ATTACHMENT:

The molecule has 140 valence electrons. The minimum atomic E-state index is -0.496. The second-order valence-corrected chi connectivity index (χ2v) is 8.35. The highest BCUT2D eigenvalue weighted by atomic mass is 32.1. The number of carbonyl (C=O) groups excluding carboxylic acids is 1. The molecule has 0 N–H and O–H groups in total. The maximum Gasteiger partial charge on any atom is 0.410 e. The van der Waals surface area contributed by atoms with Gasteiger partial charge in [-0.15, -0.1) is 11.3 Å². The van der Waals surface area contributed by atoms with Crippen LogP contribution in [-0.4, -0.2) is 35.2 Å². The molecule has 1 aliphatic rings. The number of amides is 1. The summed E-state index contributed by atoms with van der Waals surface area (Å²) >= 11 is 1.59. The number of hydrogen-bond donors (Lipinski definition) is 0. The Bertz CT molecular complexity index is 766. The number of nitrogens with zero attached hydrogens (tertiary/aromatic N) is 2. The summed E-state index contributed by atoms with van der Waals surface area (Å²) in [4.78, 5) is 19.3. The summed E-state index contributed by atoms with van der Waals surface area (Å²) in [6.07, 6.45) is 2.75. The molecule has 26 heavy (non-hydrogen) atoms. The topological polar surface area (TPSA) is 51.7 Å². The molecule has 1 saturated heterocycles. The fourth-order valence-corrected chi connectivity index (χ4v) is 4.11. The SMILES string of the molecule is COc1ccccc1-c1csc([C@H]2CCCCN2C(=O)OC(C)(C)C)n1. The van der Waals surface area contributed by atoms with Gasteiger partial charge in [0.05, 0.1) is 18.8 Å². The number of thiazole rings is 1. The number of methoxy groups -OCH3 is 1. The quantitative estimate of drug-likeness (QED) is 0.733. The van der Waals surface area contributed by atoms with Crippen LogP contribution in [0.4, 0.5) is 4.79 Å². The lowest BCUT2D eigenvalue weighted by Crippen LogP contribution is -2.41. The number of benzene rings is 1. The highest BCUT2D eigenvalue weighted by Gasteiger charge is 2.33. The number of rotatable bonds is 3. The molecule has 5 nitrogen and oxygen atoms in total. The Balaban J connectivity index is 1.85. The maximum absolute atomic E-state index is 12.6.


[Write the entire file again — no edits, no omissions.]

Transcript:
The molecule has 140 valence electrons. The minimum atomic E-state index is -0.496. The second-order valence-corrected chi connectivity index (χ2v) is 8.35. The highest BCUT2D eigenvalue weighted by atomic mass is 32.1. The number of carbonyl (C=O) groups excluding carboxylic acids is 1. The molecule has 0 N–H and O–H groups in total. The maximum Gasteiger partial charge on any atom is 0.410 e. The van der Waals surface area contributed by atoms with Gasteiger partial charge in [-0.15, -0.1) is 11.3 Å². The van der Waals surface area contributed by atoms with Crippen LogP contribution in [-0.4, -0.2) is 35.2 Å². The molecule has 1 aliphatic rings. The number of amides is 1. The summed E-state index contributed by atoms with van der Waals surface area (Å²) >= 11 is 1.59. The number of hydrogen-bond donors (Lipinski definition) is 0. The Bertz CT molecular complexity index is 766. The number of nitrogens with zero attached hydrogens (tertiary/aromatic N) is 2. The summed E-state index contributed by atoms with van der Waals surface area (Å²) in [4.78, 5) is 19.3. The summed E-state index contributed by atoms with van der Waals surface area (Å²) in [6.07, 6.45) is 2.75. The molecule has 26 heavy (non-hydrogen) atoms. The topological polar surface area (TPSA) is 51.7 Å². The molecule has 1 saturated heterocycles. The fourth-order valence-corrected chi connectivity index (χ4v) is 4.11. The SMILES string of the molecule is COc1ccccc1-c1csc([C@H]2CCCCN2C(=O)OC(C)(C)C)n1. The van der Waals surface area contributed by atoms with Gasteiger partial charge in [0.05, 0.1) is 18.8 Å². The number of thiazole rings is 1. The number of methoxy groups -OCH3 is 1. The quantitative estimate of drug-likeness (QED) is 0.733. The van der Waals surface area contributed by atoms with Crippen LogP contribution in [0.4, 0.5) is 4.79 Å². The lowest BCUT2D eigenvalue weighted by Crippen LogP contribution is -2.41. The number of benzene rings is 1. The highest BCUT2D eigenvalue weighted by Gasteiger charge is 2.33. The number of rotatable bonds is 3. The molecule has 5 nitrogen and oxygen atoms in total. The Balaban J connectivity index is 1.85. The maximum absolute atomic E-state index is 12.6.